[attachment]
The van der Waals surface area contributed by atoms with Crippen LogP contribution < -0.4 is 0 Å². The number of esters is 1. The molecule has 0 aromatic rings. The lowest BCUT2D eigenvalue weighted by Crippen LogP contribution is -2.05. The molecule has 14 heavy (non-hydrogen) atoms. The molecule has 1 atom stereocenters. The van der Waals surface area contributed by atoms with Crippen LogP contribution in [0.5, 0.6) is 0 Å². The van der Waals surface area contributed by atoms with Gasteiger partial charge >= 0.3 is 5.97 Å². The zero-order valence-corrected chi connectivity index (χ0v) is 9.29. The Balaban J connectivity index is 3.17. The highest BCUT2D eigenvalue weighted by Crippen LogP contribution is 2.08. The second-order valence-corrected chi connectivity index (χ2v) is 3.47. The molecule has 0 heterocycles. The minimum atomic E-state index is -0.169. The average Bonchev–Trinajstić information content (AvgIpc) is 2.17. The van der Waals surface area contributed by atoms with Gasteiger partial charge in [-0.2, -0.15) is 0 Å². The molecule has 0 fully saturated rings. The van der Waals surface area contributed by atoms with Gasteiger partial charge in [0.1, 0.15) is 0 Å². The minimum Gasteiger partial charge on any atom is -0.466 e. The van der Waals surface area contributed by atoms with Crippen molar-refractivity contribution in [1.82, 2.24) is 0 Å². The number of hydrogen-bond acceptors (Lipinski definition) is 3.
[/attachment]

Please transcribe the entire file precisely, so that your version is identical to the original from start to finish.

The van der Waals surface area contributed by atoms with Crippen LogP contribution < -0.4 is 0 Å². The number of esters is 1. The molecule has 0 aromatic rings. The lowest BCUT2D eigenvalue weighted by Crippen LogP contribution is -2.05. The molecule has 14 heavy (non-hydrogen) atoms. The molecule has 1 atom stereocenters. The van der Waals surface area contributed by atoms with Crippen LogP contribution in [0.5, 0.6) is 0 Å². The van der Waals surface area contributed by atoms with Gasteiger partial charge >= 0.3 is 5.97 Å². The zero-order valence-corrected chi connectivity index (χ0v) is 9.29. The Balaban J connectivity index is 3.17. The highest BCUT2D eigenvalue weighted by Crippen LogP contribution is 2.08. The second-order valence-corrected chi connectivity index (χ2v) is 3.47. The molecule has 0 heterocycles. The minimum atomic E-state index is -0.169. The average Bonchev–Trinajstić information content (AvgIpc) is 2.17. The van der Waals surface area contributed by atoms with Gasteiger partial charge in [-0.2, -0.15) is 0 Å². The molecule has 0 fully saturated rings. The van der Waals surface area contributed by atoms with Gasteiger partial charge in [0.1, 0.15) is 0 Å². The minimum Gasteiger partial charge on any atom is -0.466 e. The van der Waals surface area contributed by atoms with Crippen molar-refractivity contribution in [1.82, 2.24) is 0 Å². The number of hydrogen-bond acceptors (Lipinski definition) is 3.